Humans have always adored and required the companionship of pets. Throughout history we have willingly taken animals into our home, spent money on their welfare and only ask for their presence in return. It is both a strange and heartwarming phenomenon as well as an ode to the maternal/paternal instincts found in all humans. But just how much impact do pets have on our lives? Through an interesting take on its own narrative design, Wiener-Dog gives us a surprisingly more human-centred answer to said question than expected.

Wiener-Dog focuses on the story of a dog’s journey to find a home. Along the way she is passed from one dysfunctional owner to the next. But be aware this is not a dog film. This is a people film. The dog is there to give perspective and a reason to peer into the lives of the human characters. Much like the perspective of the pets in our own lives, we do not see with a full understanding or context, but with a vibe of sympathy.

The film never focuses too long on a single owner and never overstays its welcome. This gives the audience only a brief glimpse into the lives of each of the owners. As a result, Wiener-Dog may feel alienating to audiences not accustomed to this sort of film. However, if you know what to expect, it is easy to find joy in this film that is neither fast paced nor slow, and decides to meander over each segment offering its own philanthropic philosophies.

Those familiar with Solondz’s films will be able to draw parallels to his other work, particularly his 1998 picture Happiness. As a director, he is as obsessed with the dysfunctional truth as Irvine Welsh is with failure. A trademark skill of Solondz is his ability to make his films completely pitch black and nihilistic in tone and darker than your average black comedy yet never bleak. There is always a sense of sympathetic humanity in his films brought out by his own dark and rather alternative sense of humor. To give an example would be to ruin the, for want of a better phrase, “punch line” to a lot of these segments, so it comes recommended to watch his films as blindly as possible.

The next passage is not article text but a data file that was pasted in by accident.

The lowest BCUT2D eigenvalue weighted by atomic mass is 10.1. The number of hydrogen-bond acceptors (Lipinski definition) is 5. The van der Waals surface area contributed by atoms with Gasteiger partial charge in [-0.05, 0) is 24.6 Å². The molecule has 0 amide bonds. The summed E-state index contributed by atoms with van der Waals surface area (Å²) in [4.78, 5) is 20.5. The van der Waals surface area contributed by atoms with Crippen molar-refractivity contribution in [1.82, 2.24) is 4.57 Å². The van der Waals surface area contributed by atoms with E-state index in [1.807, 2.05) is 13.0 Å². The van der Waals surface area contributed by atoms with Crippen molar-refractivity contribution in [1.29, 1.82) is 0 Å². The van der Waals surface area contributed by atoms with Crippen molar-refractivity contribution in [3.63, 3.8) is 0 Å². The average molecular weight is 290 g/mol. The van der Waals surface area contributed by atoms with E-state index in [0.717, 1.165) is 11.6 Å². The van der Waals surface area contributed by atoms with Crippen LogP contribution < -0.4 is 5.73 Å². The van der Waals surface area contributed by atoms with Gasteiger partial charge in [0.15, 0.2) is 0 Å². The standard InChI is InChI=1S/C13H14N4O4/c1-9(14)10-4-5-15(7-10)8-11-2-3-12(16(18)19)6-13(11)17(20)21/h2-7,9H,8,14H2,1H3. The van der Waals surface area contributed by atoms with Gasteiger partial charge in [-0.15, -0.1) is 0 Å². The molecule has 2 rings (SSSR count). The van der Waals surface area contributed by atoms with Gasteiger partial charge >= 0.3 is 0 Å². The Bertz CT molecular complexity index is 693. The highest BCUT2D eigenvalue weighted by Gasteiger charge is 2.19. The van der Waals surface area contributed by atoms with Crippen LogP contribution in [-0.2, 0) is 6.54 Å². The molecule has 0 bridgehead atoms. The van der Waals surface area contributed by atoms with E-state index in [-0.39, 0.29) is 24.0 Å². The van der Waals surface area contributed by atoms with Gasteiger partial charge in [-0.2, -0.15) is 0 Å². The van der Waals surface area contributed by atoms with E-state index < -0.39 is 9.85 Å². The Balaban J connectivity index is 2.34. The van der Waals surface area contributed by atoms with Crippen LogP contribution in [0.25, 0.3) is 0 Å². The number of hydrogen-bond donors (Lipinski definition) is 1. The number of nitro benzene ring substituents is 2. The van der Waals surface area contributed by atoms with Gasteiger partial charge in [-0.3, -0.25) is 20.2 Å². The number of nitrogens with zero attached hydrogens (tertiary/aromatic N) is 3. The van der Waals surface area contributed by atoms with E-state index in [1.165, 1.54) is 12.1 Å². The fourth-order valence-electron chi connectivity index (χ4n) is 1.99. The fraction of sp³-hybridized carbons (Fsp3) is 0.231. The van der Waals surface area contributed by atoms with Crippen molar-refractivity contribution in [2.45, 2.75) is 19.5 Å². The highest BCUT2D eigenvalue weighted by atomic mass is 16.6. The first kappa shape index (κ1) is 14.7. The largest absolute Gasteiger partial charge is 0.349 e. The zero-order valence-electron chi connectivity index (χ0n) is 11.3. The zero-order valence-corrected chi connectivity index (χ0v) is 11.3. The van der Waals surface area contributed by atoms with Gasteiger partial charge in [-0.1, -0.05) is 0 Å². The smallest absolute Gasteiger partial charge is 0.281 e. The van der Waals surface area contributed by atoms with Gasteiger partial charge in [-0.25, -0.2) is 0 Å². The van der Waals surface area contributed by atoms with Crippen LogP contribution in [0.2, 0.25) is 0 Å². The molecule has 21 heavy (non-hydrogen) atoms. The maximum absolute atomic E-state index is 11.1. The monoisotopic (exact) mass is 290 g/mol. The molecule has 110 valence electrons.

Greta Gerwig and Kieran Culkin as the old high school friends on a strange and confusing road trip are in particularly interesting to watch. Their humdrum, dry attitudes to each other and the situations around them are engaging, and Danny DeVito as the one-hit-wonder screenwriter turned depressed Professor of screenwriting is for me, the strongest segment. Surprisingly, DeVito is one of the least funny characters in the entire feature and instead draws upon his strengths as a dramatic performer. The result is tear-inducing and well worthy of praise.

Wiener-Dog is a deliciously quirky romp delivered with a lot of confidence. There is a real feeling that Solondz has created something he really wanted to create. Although sometimes drearily depressing and even downright cruel, Wiener-Dog knows its intended audience and doesn’t cater to people outside of that. Genuinely and sincerely earning laughter, as well as tears, Solondz has created a spectacular film. A film that deserves the attention of film enthusiasts and alternative-comedy fans alike. Wiener-Dog is a coherent and unique take on black arthouse comedy, and definitely worth watching if you want more out of your comedy than just senseless laughter.

See the film now at FACT - click to book tickets.